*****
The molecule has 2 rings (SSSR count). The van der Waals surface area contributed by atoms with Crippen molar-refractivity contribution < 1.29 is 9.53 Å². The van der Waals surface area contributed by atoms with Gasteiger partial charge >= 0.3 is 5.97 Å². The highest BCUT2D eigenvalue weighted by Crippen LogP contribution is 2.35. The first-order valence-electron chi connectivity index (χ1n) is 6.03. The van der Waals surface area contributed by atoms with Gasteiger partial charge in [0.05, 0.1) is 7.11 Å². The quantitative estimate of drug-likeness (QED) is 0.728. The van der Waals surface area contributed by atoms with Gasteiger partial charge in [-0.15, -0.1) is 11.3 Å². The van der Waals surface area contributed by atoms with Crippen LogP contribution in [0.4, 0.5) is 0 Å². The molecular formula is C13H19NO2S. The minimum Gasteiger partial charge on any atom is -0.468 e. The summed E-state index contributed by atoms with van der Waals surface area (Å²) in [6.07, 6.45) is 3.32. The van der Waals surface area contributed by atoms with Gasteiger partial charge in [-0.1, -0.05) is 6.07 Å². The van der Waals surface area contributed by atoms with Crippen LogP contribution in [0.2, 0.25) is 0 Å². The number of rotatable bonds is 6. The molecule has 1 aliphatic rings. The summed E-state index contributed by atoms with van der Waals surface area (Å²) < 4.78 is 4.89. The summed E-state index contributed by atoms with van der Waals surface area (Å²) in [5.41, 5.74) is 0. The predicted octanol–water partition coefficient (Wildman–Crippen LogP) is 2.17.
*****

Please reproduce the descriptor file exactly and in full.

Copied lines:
The molecule has 2 rings (SSSR count). The van der Waals surface area contributed by atoms with Crippen molar-refractivity contribution < 1.29 is 9.53 Å². The van der Waals surface area contributed by atoms with Gasteiger partial charge >= 0.3 is 5.97 Å². The highest BCUT2D eigenvalue weighted by Crippen LogP contribution is 2.35. The first-order valence-electron chi connectivity index (χ1n) is 6.03. The van der Waals surface area contributed by atoms with Gasteiger partial charge in [0.05, 0.1) is 7.11 Å². The quantitative estimate of drug-likeness (QED) is 0.728. The van der Waals surface area contributed by atoms with Gasteiger partial charge in [-0.15, -0.1) is 11.3 Å². The van der Waals surface area contributed by atoms with Crippen LogP contribution in [0.4, 0.5) is 0 Å². The molecular formula is C13H19NO2S. The minimum Gasteiger partial charge on any atom is -0.468 e. The summed E-state index contributed by atoms with van der Waals surface area (Å²) in [6.07, 6.45) is 3.32. The van der Waals surface area contributed by atoms with Gasteiger partial charge in [-0.1, -0.05) is 6.07 Å². The van der Waals surface area contributed by atoms with Crippen LogP contribution in [0.2, 0.25) is 0 Å². The number of rotatable bonds is 6. The molecule has 1 aliphatic rings. The summed E-state index contributed by atoms with van der Waals surface area (Å²) < 4.78 is 4.89. The summed E-state index contributed by atoms with van der Waals surface area (Å²) in [5.41, 5.74) is 0. The predicted octanol–water partition coefficient (Wildman–Crippen LogP) is 2.17.